Introducing cats to one another
Cats have a reputation for being independent pets who don’t require the same level of stimulation or companionship as dogs, and this is largely true. It’s possible that a cat will welcome a new feline friend in to the home with open paws – and there’s lots you can do to help them live in harmony.
Understand your old cat – and your new cat
Before committing to introducing a new cat in to your home, make sure you understand the characteristics and needs of any cats currently in the household. Consider whether either cat has previously lived happily with another feline and if they have competing characteristics, such as one being very boisterous and playful and the other being very quiet and relaxed.
It’s generally easier to introduce a kitten in to a home with an adult cat, rather than trying to move two adults in together. Adults don’t perceive kittens as a threat in the same way they view each other as one.
Gradually introduce the cats to each other
Introduce the resident cat to the scent of its new housemate as soon as you can, and if possible get your new cat accustomed to the smell of your existing cat too. Swapping bedding around is a great way to achieve this. Scent is the main way cats communicate, so having both accustomed to the scent of one another and your home can make a real difference to integrating them.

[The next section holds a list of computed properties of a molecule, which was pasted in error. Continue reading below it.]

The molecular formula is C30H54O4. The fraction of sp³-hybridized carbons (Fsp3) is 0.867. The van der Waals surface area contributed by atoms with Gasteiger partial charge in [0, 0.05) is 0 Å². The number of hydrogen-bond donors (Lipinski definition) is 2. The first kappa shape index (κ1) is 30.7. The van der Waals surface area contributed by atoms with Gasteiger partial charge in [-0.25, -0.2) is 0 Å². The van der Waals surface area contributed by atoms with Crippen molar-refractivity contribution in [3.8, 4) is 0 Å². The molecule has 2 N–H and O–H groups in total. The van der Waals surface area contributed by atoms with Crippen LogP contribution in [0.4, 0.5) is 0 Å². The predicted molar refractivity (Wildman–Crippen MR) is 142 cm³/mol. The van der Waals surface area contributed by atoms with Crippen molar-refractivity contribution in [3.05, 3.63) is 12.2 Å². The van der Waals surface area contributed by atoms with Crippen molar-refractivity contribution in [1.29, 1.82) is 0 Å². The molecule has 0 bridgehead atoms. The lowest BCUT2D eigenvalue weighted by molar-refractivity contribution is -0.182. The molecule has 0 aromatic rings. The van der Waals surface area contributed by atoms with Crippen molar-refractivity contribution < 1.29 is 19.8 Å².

Make sure the new cat has its own space, feeding area and litter tray to begin with. Ideally it should have its own room. Try and make that initial introduction in a room which you could class as ‘neutral’, where both animals don’t spend most of their time. If possible, use something which can keep them separate such as a mesh gate.
Cats like to suss other things out so don’t rush those early introductions and let them make their way to one another in their own time. Keep those initial introductions short to avoid overwhelming either cat. They may hiss at one another but that’s perfectly normal behaviour those first few times they meet.
Whether over a period of days or weeks, it’ll take perseverance and time to get the cats accustomed to one another. It will be a fantastic, rewarding feeling if your cats become great friends. Even if you manage to get your cats to a position where they live happily and comfortably in the same home, without interacting much, you should be proud.
What if your cats are showing no signs of socialising?
If, despite your best efforts, there’s still no signs your cats will co-exist peacefully, consult further with your vet. They may be able to offer further advice. If you feel like you’ve tried everything, the right thing to do for everyone in the home may be to consider rehoming the new cat. If either cat is showing signs of aggressive or distressed behaviour, this is unfair on them. Ultimately, that could be the best outcome for the health and happiness of all humans and animals in your home.